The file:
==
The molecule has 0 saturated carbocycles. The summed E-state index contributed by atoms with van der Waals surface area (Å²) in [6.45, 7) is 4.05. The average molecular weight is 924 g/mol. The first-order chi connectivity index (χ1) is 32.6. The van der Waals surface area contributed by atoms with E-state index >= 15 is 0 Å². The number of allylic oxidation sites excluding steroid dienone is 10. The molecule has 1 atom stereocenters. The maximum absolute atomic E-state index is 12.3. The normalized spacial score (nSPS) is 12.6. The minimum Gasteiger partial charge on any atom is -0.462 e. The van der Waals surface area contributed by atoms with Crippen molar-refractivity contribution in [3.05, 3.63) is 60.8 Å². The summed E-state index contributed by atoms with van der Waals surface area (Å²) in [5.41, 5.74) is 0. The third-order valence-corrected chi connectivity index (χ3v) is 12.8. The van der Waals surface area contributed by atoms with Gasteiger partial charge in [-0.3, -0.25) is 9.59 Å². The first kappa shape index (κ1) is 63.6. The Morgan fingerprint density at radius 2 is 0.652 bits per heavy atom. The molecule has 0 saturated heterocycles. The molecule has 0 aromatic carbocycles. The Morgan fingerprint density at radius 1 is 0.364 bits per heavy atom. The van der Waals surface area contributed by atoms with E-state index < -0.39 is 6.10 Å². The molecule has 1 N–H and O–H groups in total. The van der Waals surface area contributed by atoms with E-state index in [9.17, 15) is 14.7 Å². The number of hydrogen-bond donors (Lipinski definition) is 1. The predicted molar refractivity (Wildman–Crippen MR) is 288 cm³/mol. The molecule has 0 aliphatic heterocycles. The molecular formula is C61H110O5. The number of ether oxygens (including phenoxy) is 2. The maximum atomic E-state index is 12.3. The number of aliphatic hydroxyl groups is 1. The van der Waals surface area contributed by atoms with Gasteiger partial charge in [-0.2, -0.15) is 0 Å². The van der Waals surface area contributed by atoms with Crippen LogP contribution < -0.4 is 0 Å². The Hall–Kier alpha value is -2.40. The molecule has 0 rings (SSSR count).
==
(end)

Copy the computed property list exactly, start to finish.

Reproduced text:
The molecule has 0 saturated carbocycles. The summed E-state index contributed by atoms with van der Waals surface area (Å²) in [6.45, 7) is 4.05. The average molecular weight is 924 g/mol. The first-order chi connectivity index (χ1) is 32.6. The van der Waals surface area contributed by atoms with E-state index >= 15 is 0 Å². The number of allylic oxidation sites excluding steroid dienone is 10. The molecule has 1 atom stereocenters. The maximum absolute atomic E-state index is 12.3. The normalized spacial score (nSPS) is 12.6. The minimum Gasteiger partial charge on any atom is -0.462 e. The van der Waals surface area contributed by atoms with Crippen molar-refractivity contribution in [3.05, 3.63) is 60.8 Å². The summed E-state index contributed by atoms with van der Waals surface area (Å²) in [5.41, 5.74) is 0. The third-order valence-corrected chi connectivity index (χ3v) is 12.8. The van der Waals surface area contributed by atoms with Gasteiger partial charge in [-0.3, -0.25) is 9.59 Å². The first kappa shape index (κ1) is 63.6. The Morgan fingerprint density at radius 2 is 0.652 bits per heavy atom. The molecule has 0 saturated heterocycles. The molecule has 0 aromatic carbocycles. The Morgan fingerprint density at radius 1 is 0.364 bits per heavy atom. The van der Waals surface area contributed by atoms with E-state index < -0.39 is 6.10 Å². The molecule has 1 N–H and O–H groups in total. The van der Waals surface area contributed by atoms with E-state index in [9.17, 15) is 14.7 Å². The number of hydrogen-bond donors (Lipinski definition) is 1. The predicted molar refractivity (Wildman–Crippen MR) is 288 cm³/mol. The molecule has 0 aliphatic heterocycles. The molecular formula is C61H110O5. The number of ether oxygens (including phenoxy) is 2. The maximum atomic E-state index is 12.3. The number of aliphatic hydroxyl groups is 1. The van der Waals surface area contributed by atoms with Gasteiger partial charge in [-0.2, -0.15) is 0 Å². The van der Waals surface area contributed by atoms with Crippen LogP contribution < -0.4 is 0 Å². The Hall–Kier alpha value is -2.40. The molecule has 0 rings (SSSR count).